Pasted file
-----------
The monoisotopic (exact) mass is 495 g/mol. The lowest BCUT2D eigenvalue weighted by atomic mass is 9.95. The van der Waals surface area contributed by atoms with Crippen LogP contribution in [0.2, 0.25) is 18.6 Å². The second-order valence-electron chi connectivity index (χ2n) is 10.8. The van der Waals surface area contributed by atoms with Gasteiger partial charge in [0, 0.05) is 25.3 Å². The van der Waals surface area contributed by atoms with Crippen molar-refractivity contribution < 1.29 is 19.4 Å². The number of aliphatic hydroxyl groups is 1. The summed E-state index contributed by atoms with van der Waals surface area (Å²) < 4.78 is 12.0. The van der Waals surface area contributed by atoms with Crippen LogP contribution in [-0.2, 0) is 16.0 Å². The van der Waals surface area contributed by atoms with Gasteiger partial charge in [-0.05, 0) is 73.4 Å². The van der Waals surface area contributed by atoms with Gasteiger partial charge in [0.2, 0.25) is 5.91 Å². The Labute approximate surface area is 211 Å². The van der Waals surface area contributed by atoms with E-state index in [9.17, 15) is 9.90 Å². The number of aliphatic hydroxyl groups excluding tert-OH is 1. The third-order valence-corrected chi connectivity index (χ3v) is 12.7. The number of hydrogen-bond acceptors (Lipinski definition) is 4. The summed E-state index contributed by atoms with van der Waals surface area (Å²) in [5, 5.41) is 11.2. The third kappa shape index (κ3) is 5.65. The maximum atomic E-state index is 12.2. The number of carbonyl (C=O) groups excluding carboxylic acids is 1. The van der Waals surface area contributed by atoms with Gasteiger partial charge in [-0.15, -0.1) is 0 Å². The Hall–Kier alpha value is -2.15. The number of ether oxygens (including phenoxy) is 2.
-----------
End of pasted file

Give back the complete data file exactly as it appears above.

The monoisotopic (exact) mass is 495 g/mol. The lowest BCUT2D eigenvalue weighted by atomic mass is 9.95. The van der Waals surface area contributed by atoms with Crippen LogP contribution in [0.2, 0.25) is 18.6 Å². The second-order valence-electron chi connectivity index (χ2n) is 10.8. The van der Waals surface area contributed by atoms with Gasteiger partial charge in [0, 0.05) is 25.3 Å². The van der Waals surface area contributed by atoms with Crippen molar-refractivity contribution < 1.29 is 19.4 Å². The number of aliphatic hydroxyl groups is 1. The summed E-state index contributed by atoms with van der Waals surface area (Å²) < 4.78 is 12.0. The van der Waals surface area contributed by atoms with Crippen LogP contribution in [-0.2, 0) is 16.0 Å². The van der Waals surface area contributed by atoms with Gasteiger partial charge in [-0.05, 0) is 73.4 Å². The van der Waals surface area contributed by atoms with Gasteiger partial charge in [0.2, 0.25) is 5.91 Å². The Labute approximate surface area is 211 Å². The van der Waals surface area contributed by atoms with E-state index in [9.17, 15) is 9.90 Å². The number of aliphatic hydroxyl groups excluding tert-OH is 1. The third-order valence-corrected chi connectivity index (χ3v) is 12.7. The number of hydrogen-bond acceptors (Lipinski definition) is 4. The summed E-state index contributed by atoms with van der Waals surface area (Å²) in [5, 5.41) is 11.2. The third kappa shape index (κ3) is 5.65. The maximum atomic E-state index is 12.2. The number of carbonyl (C=O) groups excluding carboxylic acids is 1. The van der Waals surface area contributed by atoms with Gasteiger partial charge in [-0.15, -0.1) is 0 Å². The Hall–Kier alpha value is -2.15. The number of ether oxygens (including phenoxy) is 2.